Four Steps for Better Decision-Making

The Keynote speaker on day 1 here at the Massachusetts Association of School Superintendents Executive Institute (follow on Twitter #MASSUPTEI18) was Dan Heath. You have probably heard of Dan and his brother Chip and their four best-selling books (Made to Stick, Switch, Decisive, and The Power of Moments).  Their most recent book, The Power of Moments, is a great summer read for educators.  Whether you are an administrator or a classroom teacher, finding ways to “create experiences that have an extraordinary impact” is a constant goal. The book contains a number of examples from teachers and administrators who have found success altering routines and have created “elevated” experiences for learners.

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Getting back to yesterday’s keynote, Dan shared a 4-step process for better decision-making.

  1. Widen options – Heath cited a couple of studies that showed that both individuals and organizations often limit their decision-making to an either/or scenario where there are only two options. He noted that adding just one additional option increased the chances of success significantly. (One expert he cited was Paul Nutt from Ohio State)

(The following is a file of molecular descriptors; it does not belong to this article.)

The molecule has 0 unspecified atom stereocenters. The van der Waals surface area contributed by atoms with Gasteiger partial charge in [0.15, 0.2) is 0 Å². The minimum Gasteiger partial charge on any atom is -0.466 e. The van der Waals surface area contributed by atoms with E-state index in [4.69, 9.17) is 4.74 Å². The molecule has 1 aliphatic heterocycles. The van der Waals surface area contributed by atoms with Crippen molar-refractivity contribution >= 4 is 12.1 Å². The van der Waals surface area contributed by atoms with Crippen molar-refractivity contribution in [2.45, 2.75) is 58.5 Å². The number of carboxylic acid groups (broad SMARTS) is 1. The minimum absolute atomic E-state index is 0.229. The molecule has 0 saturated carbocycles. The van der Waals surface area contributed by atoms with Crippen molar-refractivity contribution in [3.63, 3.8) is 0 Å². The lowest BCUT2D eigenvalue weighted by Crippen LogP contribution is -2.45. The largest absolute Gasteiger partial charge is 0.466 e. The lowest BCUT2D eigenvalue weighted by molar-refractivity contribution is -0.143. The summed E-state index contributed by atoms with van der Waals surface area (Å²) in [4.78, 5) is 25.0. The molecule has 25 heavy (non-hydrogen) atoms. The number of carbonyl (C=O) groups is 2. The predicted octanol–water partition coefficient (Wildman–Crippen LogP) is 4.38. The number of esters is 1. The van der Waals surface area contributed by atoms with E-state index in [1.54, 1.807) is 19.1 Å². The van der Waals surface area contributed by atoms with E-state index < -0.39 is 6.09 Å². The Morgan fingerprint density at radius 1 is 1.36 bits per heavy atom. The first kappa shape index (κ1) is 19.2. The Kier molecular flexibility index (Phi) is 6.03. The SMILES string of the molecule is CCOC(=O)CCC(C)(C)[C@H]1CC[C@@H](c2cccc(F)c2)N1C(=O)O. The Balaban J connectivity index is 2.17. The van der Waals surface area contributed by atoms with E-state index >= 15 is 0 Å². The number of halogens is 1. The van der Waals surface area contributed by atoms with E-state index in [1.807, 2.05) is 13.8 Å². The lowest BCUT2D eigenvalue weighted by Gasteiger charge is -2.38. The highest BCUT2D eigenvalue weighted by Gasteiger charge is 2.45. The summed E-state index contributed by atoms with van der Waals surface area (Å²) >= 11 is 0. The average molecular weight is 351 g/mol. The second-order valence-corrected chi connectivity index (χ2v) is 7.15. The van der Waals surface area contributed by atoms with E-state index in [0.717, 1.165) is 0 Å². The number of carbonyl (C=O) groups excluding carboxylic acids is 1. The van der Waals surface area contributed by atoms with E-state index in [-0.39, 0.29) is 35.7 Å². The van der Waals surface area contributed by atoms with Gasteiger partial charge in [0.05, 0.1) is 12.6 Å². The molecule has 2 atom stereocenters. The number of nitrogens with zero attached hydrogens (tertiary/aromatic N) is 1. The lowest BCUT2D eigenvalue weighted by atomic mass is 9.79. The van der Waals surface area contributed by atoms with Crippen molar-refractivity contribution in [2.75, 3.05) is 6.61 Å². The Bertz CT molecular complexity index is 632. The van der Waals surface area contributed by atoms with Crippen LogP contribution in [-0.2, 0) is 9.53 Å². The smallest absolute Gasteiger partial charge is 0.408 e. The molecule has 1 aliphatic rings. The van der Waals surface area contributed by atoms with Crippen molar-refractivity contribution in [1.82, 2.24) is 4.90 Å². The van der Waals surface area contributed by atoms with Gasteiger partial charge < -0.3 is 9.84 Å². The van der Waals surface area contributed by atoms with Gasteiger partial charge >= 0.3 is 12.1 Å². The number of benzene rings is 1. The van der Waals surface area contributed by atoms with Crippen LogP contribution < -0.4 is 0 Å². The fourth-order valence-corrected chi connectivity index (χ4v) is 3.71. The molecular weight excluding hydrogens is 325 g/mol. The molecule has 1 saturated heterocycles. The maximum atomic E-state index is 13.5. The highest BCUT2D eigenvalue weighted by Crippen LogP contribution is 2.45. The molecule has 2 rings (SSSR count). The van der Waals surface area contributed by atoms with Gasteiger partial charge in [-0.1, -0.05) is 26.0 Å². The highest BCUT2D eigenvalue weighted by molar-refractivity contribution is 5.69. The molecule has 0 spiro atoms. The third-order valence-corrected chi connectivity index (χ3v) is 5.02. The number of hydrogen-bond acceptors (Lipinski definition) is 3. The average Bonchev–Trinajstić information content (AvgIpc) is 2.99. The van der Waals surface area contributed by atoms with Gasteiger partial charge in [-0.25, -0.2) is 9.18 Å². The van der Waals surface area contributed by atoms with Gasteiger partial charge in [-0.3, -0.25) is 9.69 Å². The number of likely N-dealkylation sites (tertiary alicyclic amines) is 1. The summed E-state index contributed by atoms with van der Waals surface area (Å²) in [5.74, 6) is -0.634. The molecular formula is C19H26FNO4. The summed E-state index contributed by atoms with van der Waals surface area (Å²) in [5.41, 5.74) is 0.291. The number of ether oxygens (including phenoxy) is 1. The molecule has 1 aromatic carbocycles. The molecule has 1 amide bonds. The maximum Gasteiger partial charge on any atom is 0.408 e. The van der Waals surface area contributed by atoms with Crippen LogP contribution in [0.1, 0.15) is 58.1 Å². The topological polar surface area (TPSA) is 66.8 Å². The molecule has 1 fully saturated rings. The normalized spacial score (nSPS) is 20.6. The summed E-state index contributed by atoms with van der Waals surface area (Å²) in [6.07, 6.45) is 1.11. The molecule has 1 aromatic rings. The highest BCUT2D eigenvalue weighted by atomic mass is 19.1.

2. Reality Test Your Assumptions – This one is also known as confirmation bias. When we believe something to be true, often times we only look for research that supports our point of view.  He encouraged school leaders to check with colleagues who have had similar experiences before making a final decision on something significant. We really don’t do this enough.
  3. Attain Some Distance – “Trusting your gut” is not the best option sometimes according to Heath. Sometimes we need to take some time and ask ourselves some of the following questions to break out of the complacent or comfortable path we might be on.
    • What would our successors do?
    • What would our successors wish we had done?